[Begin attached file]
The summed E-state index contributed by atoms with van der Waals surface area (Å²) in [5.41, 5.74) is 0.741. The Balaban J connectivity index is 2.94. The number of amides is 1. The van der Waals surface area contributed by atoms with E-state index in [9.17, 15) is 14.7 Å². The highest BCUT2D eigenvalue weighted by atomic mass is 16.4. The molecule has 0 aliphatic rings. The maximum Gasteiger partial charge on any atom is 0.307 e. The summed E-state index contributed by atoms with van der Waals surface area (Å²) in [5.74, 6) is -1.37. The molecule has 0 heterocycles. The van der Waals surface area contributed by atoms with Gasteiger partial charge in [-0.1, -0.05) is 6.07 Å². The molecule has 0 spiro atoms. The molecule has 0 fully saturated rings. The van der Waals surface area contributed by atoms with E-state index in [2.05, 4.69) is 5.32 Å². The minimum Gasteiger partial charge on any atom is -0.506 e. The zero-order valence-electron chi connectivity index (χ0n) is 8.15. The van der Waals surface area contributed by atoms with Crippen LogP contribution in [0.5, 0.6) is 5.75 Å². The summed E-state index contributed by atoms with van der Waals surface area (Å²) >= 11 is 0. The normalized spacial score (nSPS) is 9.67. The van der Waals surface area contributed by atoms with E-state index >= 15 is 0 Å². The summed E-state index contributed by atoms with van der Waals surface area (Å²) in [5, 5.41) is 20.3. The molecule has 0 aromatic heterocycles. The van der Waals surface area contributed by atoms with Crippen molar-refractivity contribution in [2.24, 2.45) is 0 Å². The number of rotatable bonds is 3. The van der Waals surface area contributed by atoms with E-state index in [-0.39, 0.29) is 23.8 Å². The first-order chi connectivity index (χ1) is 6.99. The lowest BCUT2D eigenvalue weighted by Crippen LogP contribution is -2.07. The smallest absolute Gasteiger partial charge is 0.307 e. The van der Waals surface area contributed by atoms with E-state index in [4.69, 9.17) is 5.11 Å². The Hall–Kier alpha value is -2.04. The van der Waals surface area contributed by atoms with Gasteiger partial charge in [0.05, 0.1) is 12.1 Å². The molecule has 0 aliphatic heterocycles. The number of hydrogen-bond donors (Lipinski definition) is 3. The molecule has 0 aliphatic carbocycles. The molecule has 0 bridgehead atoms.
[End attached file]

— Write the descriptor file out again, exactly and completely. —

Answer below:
The summed E-state index contributed by atoms with van der Waals surface area (Å²) in [5.41, 5.74) is 0.741. The Balaban J connectivity index is 2.94. The number of amides is 1. The van der Waals surface area contributed by atoms with E-state index in [9.17, 15) is 14.7 Å². The highest BCUT2D eigenvalue weighted by atomic mass is 16.4. The molecule has 0 aliphatic rings. The maximum Gasteiger partial charge on any atom is 0.307 e. The summed E-state index contributed by atoms with van der Waals surface area (Å²) in [5.74, 6) is -1.37. The molecule has 0 heterocycles. The van der Waals surface area contributed by atoms with Gasteiger partial charge in [-0.1, -0.05) is 6.07 Å². The molecule has 0 spiro atoms. The molecule has 0 fully saturated rings. The van der Waals surface area contributed by atoms with E-state index in [2.05, 4.69) is 5.32 Å². The minimum Gasteiger partial charge on any atom is -0.506 e. The zero-order valence-electron chi connectivity index (χ0n) is 8.15. The van der Waals surface area contributed by atoms with Crippen LogP contribution in [0.5, 0.6) is 5.75 Å². The summed E-state index contributed by atoms with van der Waals surface area (Å²) >= 11 is 0. The normalized spacial score (nSPS) is 9.67. The van der Waals surface area contributed by atoms with E-state index >= 15 is 0 Å². The summed E-state index contributed by atoms with van der Waals surface area (Å²) in [5, 5.41) is 20.3. The molecule has 0 aromatic heterocycles. The van der Waals surface area contributed by atoms with Crippen molar-refractivity contribution in [2.24, 2.45) is 0 Å². The number of rotatable bonds is 3. The van der Waals surface area contributed by atoms with E-state index in [-0.39, 0.29) is 23.8 Å². The first-order chi connectivity index (χ1) is 6.99. The lowest BCUT2D eigenvalue weighted by Crippen LogP contribution is -2.07. The smallest absolute Gasteiger partial charge is 0.307 e. The van der Waals surface area contributed by atoms with E-state index in [4.69, 9.17) is 5.11 Å². The Hall–Kier alpha value is -2.04. The van der Waals surface area contributed by atoms with Gasteiger partial charge in [0.05, 0.1) is 12.1 Å². The molecule has 0 aliphatic heterocycles. The number of hydrogen-bond donors (Lipinski definition) is 3. The molecule has 0 aliphatic carbocycles. The molecule has 0 bridgehead atoms.